April 3, 2021 4:03:07 am
Kerala’s capital Thiruvanan-thapuram has always been a testing ground for the BJP and parties aligned to its ideology.
In 1984, when P Kerala Varma Raja, of the Travancore royal family, contested the Lok Sabha elections for the Hindu Munnani, the consolidation of Hindu votes shook the political fabric of the state. So much so, that Communist veteran E M S Namboothiripad was forced to push out a splinter Muslim League group from the Left front. Varma eventually finished third.
In the years since, the influence of the BJP has grown in the district, which still retains a soft corner for the royal family. In the 2009 Lok Sabha polls, O Rajagopal gave a scare to the CPM-led LDF and Congress-led UDF when he was ahead of Shashi Tharoor in the first few rounds of counting. Seven years later, Rajagopal opened the BJP’s account in the Assembly by winning from Thiruvananthapuram’s Nemom.
Today, of the 14 Assembly seats in the district, BJP candidates are in the race in at least four: ex-state chief Kummanam Rajasekharan (Nemom), state general secretary Sobha Surendran (Kazhakkoottam), actor Krishna Kumar (Thiruvanan-thapuram city) and senior leader V V Rajesh (Vattiyoorkavu).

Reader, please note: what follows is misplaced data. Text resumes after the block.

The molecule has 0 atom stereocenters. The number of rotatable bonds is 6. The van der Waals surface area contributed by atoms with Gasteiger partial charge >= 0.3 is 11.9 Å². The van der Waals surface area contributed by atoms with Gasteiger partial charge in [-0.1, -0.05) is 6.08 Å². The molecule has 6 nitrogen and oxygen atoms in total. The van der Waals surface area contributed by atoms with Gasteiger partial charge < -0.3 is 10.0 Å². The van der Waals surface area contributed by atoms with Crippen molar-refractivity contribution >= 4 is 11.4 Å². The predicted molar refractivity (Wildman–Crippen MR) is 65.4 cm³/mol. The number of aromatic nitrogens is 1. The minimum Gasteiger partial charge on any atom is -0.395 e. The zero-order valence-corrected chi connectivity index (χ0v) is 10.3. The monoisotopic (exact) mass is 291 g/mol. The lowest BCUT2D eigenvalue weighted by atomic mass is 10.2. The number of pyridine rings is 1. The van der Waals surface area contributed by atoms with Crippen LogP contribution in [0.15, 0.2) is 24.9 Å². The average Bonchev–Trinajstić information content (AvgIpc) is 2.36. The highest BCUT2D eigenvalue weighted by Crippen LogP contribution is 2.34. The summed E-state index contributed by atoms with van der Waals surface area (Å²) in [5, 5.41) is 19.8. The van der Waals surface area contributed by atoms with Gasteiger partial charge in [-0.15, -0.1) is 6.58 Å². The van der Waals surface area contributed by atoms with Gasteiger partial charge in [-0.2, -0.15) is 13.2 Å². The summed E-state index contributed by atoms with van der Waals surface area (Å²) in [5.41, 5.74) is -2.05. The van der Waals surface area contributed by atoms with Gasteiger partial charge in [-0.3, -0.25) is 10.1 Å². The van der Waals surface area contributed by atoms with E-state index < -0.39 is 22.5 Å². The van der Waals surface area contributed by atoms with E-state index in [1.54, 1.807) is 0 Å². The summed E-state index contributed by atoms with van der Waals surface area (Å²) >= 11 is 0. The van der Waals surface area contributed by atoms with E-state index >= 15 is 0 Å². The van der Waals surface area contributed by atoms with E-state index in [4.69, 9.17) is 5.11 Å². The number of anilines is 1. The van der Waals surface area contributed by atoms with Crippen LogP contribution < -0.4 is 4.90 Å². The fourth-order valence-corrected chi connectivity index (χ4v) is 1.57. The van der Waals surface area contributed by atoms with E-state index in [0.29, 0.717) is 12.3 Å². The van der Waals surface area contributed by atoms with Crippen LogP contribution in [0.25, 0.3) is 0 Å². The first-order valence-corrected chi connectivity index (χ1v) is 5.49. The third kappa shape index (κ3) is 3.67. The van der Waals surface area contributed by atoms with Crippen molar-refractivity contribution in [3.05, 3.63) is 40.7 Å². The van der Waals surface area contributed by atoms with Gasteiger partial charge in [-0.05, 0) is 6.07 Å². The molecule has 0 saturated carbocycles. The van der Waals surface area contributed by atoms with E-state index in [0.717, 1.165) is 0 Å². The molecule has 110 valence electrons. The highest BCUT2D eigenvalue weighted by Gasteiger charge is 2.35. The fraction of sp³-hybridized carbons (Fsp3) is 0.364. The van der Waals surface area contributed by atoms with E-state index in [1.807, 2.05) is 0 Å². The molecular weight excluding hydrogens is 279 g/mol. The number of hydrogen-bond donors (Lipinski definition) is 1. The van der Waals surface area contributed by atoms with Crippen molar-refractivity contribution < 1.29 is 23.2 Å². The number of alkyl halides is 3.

There are a couple of other heavyweights too in the fray from the district: P K Krishnadas (Kattakada) and state secretary C Sivankutty (Aruvikkara).
In Nemom, with a majority of voters upper-caste Hindus, P Manoj, a businessman and BJP supporter, says “it’s Pinarayi Vijayan vs Narendra Modi in Thiruvananthapuram”. “In almost every constituency in the district, the BJP will give a scare to LDF and UDF. In Kazhakootam and Nemom, the fight is between the NDA and LDF.”
Manoj is among those who once tagged as “silent BJP voters”. Today, they are loud and vocal.
For the record, the party’s Assembly poll vote share in Thiruvananthapuram has never gone beyond 16%. But its candidates came second in the 2014 and 2019 Lok Sabha elections.
This time, the party is banking on Thiruvananthapuram, where upper-caste Nairs constitute almost 30% of the Hindu population, to increase its tally.
In Kazhakkoottam, a number of voters say the fight is between Sobha Surendran and the CPM’s Kadakampally Surendran. The streets are lined with huge posters and hoardings of the NDA and LDF.
Thiruvananthapuram is also where the BJP is projecting itself as the ‘defender of the faith’ over Sabarimala temple entry. Both the UDF and NDA are trying to cash in on the issue, which cost the LDF the 2019 Lok Sabha polls.
“The Sabarimala issue is important for us. We are with the BJP,” says Baby Saroja, who sells groceries in Kazhakkoottam.
LDF candidate V Sivankutty’s supporters argue in Nemom that the state government had no role in the Sabarimala issue. “The Congress wanted to get the BJP vote in the (2019) Lok Sabha elections, so it became an issue,” says Krishnankutty, a driver.